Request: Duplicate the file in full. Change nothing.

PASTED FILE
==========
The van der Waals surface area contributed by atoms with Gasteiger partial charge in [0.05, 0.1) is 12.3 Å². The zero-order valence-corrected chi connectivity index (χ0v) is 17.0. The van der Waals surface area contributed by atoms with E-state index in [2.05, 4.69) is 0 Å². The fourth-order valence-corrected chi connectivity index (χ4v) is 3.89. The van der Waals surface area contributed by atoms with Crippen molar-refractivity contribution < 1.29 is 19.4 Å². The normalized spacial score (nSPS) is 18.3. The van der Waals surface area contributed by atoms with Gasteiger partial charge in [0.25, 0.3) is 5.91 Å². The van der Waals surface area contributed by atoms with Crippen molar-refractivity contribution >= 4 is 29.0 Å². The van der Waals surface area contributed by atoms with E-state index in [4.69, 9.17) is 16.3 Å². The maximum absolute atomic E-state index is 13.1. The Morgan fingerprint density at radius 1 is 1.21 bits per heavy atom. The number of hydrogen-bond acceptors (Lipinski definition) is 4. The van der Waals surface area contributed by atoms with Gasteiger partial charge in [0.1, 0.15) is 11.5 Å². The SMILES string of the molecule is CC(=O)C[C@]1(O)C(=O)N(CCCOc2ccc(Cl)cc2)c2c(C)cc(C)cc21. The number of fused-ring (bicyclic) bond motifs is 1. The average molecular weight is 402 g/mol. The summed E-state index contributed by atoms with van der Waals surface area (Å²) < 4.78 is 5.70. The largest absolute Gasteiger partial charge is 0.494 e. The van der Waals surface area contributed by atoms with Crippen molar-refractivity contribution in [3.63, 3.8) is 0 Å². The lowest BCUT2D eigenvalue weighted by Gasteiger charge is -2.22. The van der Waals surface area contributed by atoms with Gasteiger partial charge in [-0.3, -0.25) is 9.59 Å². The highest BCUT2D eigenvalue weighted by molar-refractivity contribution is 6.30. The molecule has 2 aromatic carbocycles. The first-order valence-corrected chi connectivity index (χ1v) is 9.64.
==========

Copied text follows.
The van der Waals surface area contributed by atoms with Gasteiger partial charge in [0.05, 0.1) is 12.3 Å². The zero-order valence-corrected chi connectivity index (χ0v) is 17.0. The van der Waals surface area contributed by atoms with E-state index in [2.05, 4.69) is 0 Å². The fourth-order valence-corrected chi connectivity index (χ4v) is 3.89. The van der Waals surface area contributed by atoms with Crippen molar-refractivity contribution < 1.29 is 19.4 Å². The normalized spacial score (nSPS) is 18.3. The van der Waals surface area contributed by atoms with Gasteiger partial charge in [0.25, 0.3) is 5.91 Å². The van der Waals surface area contributed by atoms with Crippen molar-refractivity contribution >= 4 is 29.0 Å². The van der Waals surface area contributed by atoms with E-state index in [4.69, 9.17) is 16.3 Å². The maximum absolute atomic E-state index is 13.1. The Morgan fingerprint density at radius 1 is 1.21 bits per heavy atom. The number of hydrogen-bond acceptors (Lipinski definition) is 4. The van der Waals surface area contributed by atoms with Gasteiger partial charge in [0.1, 0.15) is 11.5 Å². The SMILES string of the molecule is CC(=O)C[C@]1(O)C(=O)N(CCCOc2ccc(Cl)cc2)c2c(C)cc(C)cc21. The number of fused-ring (bicyclic) bond motifs is 1. The average molecular weight is 402 g/mol. The summed E-state index contributed by atoms with van der Waals surface area (Å²) < 4.78 is 5.70. The largest absolute Gasteiger partial charge is 0.494 e. The van der Waals surface area contributed by atoms with Crippen molar-refractivity contribution in [3.63, 3.8) is 0 Å². The lowest BCUT2D eigenvalue weighted by Gasteiger charge is -2.22. The van der Waals surface area contributed by atoms with Gasteiger partial charge in [-0.3, -0.25) is 9.59 Å². The highest BCUT2D eigenvalue weighted by molar-refractivity contribution is 6.30. The molecule has 2 aromatic carbocycles. The first-order valence-corrected chi connectivity index (χ1v) is 9.64.